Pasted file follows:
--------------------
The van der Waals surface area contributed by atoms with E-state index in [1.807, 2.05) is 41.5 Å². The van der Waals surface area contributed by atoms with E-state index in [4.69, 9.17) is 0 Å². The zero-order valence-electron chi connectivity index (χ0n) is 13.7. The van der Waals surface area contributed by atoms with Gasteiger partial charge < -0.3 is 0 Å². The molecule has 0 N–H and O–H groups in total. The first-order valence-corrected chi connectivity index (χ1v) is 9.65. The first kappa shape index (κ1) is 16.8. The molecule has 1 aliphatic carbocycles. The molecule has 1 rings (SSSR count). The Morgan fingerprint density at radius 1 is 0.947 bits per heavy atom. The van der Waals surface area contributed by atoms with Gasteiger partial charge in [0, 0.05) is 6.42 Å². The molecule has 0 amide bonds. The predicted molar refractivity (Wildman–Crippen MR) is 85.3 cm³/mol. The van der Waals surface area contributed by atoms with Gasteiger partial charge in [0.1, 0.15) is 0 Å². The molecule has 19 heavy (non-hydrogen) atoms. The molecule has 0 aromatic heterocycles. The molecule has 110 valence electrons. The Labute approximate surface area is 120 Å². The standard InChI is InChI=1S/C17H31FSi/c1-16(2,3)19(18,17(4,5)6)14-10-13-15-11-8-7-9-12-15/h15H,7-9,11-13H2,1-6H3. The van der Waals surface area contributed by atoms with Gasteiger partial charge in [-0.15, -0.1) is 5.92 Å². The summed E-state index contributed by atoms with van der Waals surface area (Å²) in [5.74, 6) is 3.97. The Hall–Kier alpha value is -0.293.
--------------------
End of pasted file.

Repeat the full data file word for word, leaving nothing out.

The van der Waals surface area contributed by atoms with E-state index in [1.807, 2.05) is 41.5 Å². The van der Waals surface area contributed by atoms with E-state index in [4.69, 9.17) is 0 Å². The zero-order valence-electron chi connectivity index (χ0n) is 13.7. The van der Waals surface area contributed by atoms with Gasteiger partial charge < -0.3 is 0 Å². The molecule has 0 N–H and O–H groups in total. The first-order valence-corrected chi connectivity index (χ1v) is 9.65. The first kappa shape index (κ1) is 16.8. The molecule has 1 aliphatic carbocycles. The molecule has 1 rings (SSSR count). The Morgan fingerprint density at radius 1 is 0.947 bits per heavy atom. The van der Waals surface area contributed by atoms with Gasteiger partial charge in [0, 0.05) is 6.42 Å². The molecule has 0 amide bonds. The predicted molar refractivity (Wildman–Crippen MR) is 85.3 cm³/mol. The van der Waals surface area contributed by atoms with Gasteiger partial charge in [0.1, 0.15) is 0 Å². The molecule has 19 heavy (non-hydrogen) atoms. The molecule has 0 aromatic heterocycles. The molecule has 110 valence electrons. The Labute approximate surface area is 120 Å². The standard InChI is InChI=1S/C17H31FSi/c1-16(2,3)19(18,17(4,5)6)14-10-13-15-11-8-7-9-12-15/h15H,7-9,11-13H2,1-6H3. The van der Waals surface area contributed by atoms with Gasteiger partial charge in [-0.15, -0.1) is 5.92 Å². The summed E-state index contributed by atoms with van der Waals surface area (Å²) in [5.74, 6) is 3.97. The Hall–Kier alpha value is -0.293.